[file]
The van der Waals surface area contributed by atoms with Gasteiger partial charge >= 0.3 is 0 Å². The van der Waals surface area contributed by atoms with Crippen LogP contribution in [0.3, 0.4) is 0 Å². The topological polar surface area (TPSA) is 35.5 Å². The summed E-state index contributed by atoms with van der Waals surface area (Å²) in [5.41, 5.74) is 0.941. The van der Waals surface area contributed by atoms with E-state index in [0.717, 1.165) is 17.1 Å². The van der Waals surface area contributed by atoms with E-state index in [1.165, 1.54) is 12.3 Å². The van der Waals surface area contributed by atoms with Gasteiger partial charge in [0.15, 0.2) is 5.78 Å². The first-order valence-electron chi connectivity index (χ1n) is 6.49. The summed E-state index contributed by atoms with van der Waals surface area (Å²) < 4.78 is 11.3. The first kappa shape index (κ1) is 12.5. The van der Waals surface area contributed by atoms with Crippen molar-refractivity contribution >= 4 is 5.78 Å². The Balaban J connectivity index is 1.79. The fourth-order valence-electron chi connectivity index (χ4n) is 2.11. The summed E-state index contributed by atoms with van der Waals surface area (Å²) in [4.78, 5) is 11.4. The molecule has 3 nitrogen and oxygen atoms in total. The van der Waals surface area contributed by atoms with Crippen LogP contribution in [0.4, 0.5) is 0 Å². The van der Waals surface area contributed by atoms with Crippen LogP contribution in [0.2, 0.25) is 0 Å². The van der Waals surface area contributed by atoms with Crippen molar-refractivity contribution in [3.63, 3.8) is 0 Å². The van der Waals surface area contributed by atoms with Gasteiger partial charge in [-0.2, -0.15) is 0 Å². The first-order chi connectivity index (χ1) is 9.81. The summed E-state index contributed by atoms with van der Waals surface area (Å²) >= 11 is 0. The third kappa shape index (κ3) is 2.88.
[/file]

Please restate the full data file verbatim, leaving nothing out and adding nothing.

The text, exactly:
The van der Waals surface area contributed by atoms with Gasteiger partial charge >= 0.3 is 0 Å². The van der Waals surface area contributed by atoms with Crippen LogP contribution in [0.3, 0.4) is 0 Å². The topological polar surface area (TPSA) is 35.5 Å². The summed E-state index contributed by atoms with van der Waals surface area (Å²) in [5.41, 5.74) is 0.941. The van der Waals surface area contributed by atoms with E-state index in [0.717, 1.165) is 17.1 Å². The van der Waals surface area contributed by atoms with E-state index in [1.165, 1.54) is 12.3 Å². The van der Waals surface area contributed by atoms with Gasteiger partial charge in [0.15, 0.2) is 5.78 Å². The first-order valence-electron chi connectivity index (χ1n) is 6.49. The summed E-state index contributed by atoms with van der Waals surface area (Å²) < 4.78 is 11.3. The first kappa shape index (κ1) is 12.5. The van der Waals surface area contributed by atoms with Crippen molar-refractivity contribution >= 4 is 5.78 Å². The Balaban J connectivity index is 1.79. The fourth-order valence-electron chi connectivity index (χ4n) is 2.11. The summed E-state index contributed by atoms with van der Waals surface area (Å²) in [4.78, 5) is 11.4. The molecule has 3 nitrogen and oxygen atoms in total. The van der Waals surface area contributed by atoms with Crippen LogP contribution in [0.4, 0.5) is 0 Å². The van der Waals surface area contributed by atoms with Crippen LogP contribution in [0.2, 0.25) is 0 Å². The van der Waals surface area contributed by atoms with Crippen molar-refractivity contribution in [3.63, 3.8) is 0 Å². The van der Waals surface area contributed by atoms with Gasteiger partial charge in [-0.2, -0.15) is 0 Å². The first-order chi connectivity index (χ1) is 9.81. The summed E-state index contributed by atoms with van der Waals surface area (Å²) >= 11 is 0. The third kappa shape index (κ3) is 2.88.